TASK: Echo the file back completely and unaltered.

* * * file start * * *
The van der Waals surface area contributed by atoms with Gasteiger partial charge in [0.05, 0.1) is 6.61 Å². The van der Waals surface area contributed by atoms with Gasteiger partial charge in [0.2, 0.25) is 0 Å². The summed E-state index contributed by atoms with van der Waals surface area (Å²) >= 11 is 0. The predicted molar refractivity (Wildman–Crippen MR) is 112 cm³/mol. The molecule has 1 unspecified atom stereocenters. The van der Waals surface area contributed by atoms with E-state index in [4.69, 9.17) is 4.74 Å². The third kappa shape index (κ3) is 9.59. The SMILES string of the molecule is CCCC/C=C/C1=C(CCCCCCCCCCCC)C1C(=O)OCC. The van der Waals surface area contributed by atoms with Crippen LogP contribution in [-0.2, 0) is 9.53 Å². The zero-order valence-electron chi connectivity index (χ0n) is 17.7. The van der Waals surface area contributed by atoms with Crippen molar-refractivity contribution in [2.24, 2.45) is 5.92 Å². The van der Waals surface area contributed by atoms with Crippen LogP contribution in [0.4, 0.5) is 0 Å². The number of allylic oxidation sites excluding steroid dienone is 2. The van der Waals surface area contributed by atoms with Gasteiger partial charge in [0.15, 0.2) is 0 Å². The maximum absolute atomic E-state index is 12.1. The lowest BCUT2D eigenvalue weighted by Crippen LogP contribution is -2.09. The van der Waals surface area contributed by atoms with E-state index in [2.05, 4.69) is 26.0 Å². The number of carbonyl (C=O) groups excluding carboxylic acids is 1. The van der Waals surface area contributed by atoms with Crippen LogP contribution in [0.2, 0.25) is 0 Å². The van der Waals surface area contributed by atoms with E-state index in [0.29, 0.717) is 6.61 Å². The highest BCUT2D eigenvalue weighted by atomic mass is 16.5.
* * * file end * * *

The van der Waals surface area contributed by atoms with Gasteiger partial charge in [0.05, 0.1) is 6.61 Å². The van der Waals surface area contributed by atoms with Gasteiger partial charge in [0.2, 0.25) is 0 Å². The summed E-state index contributed by atoms with van der Waals surface area (Å²) >= 11 is 0. The predicted molar refractivity (Wildman–Crippen MR) is 112 cm³/mol. The molecule has 1 unspecified atom stereocenters. The van der Waals surface area contributed by atoms with E-state index in [4.69, 9.17) is 4.74 Å². The third kappa shape index (κ3) is 9.59. The SMILES string of the molecule is CCCC/C=C/C1=C(CCCCCCCCCCCC)C1C(=O)OCC. The van der Waals surface area contributed by atoms with Crippen LogP contribution in [-0.2, 0) is 9.53 Å². The zero-order valence-electron chi connectivity index (χ0n) is 17.7. The van der Waals surface area contributed by atoms with Crippen molar-refractivity contribution in [2.24, 2.45) is 5.92 Å². The van der Waals surface area contributed by atoms with Crippen LogP contribution in [0.4, 0.5) is 0 Å². The number of allylic oxidation sites excluding steroid dienone is 2. The van der Waals surface area contributed by atoms with Gasteiger partial charge in [0.15, 0.2) is 0 Å². The maximum absolute atomic E-state index is 12.1. The lowest BCUT2D eigenvalue weighted by Crippen LogP contribution is -2.09. The van der Waals surface area contributed by atoms with E-state index in [2.05, 4.69) is 26.0 Å². The number of carbonyl (C=O) groups excluding carboxylic acids is 1. The van der Waals surface area contributed by atoms with Crippen LogP contribution in [0.2, 0.25) is 0 Å². The van der Waals surface area contributed by atoms with E-state index in [0.29, 0.717) is 6.61 Å². The highest BCUT2D eigenvalue weighted by atomic mass is 16.5.